"The building and safety code people have their own protocols, which we've gone online to read," explained James. "If they want to enter a property in order to see if there's any code violations ... they are supposed to contact the owners of the property, in writing, and give us 30 days to get an appointment [set up] to come on the property."

"They did none of that, and decided to enter the property after they were even informed ... that it was private property and they were not allowed there."

According to James, these officials ignored warnings that they were trespassing, and proceeded to force their way into the building, physically shoving one of the Rawesome crew to the ground on the way in. So not only did the officials violate the law by entering illegally, but they assaulted a member of the club in the process.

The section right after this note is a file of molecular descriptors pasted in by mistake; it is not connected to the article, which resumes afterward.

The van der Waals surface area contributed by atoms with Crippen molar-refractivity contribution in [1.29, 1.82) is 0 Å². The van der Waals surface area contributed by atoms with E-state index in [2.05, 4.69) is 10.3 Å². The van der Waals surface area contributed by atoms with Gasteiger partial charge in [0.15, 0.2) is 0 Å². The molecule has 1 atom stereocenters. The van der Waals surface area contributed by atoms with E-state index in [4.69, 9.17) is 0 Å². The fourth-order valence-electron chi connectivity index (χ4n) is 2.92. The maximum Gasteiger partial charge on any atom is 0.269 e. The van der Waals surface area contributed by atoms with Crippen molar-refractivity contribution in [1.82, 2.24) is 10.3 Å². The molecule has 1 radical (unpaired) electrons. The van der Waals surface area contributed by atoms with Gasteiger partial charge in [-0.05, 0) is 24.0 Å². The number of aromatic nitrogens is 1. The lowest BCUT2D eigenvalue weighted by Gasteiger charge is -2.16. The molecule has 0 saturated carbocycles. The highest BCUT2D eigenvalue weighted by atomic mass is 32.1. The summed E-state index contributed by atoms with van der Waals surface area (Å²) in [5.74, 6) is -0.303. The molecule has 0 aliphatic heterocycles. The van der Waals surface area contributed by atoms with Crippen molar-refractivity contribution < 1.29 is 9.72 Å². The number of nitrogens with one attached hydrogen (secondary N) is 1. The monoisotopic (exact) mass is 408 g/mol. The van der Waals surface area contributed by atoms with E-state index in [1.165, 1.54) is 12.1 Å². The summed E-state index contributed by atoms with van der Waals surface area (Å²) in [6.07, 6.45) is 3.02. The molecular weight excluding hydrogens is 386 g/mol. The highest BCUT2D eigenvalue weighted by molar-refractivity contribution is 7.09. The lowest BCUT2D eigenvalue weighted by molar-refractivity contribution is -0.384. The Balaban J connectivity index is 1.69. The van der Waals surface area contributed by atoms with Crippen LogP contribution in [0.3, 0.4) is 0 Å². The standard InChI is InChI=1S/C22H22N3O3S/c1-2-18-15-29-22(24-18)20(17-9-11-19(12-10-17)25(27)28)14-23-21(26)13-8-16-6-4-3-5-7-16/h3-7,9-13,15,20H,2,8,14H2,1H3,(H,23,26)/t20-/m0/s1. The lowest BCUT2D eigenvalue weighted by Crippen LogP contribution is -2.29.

What does the Canadian government have to do with all this, anyway?

Perhaps the strangest fact about the Rawesome raid is the fact that the Canadian government was involved in conducting it. Since when does the Canadian government have any lawful jurisdiction over local affairs in the U.S.? What law gives them permission to violate private American property?

The answer, of course, is that there's absolutely no justifiable reason for the Canadian government to be involved in any civil affairs here in the U.S. And nobody at Rawesome seems to know why they were there, either.

"I had no idea why Canadian anything would be involved," expressed James. "I have no clue."

Rawesome to press charges against the government for illegal harassment and theft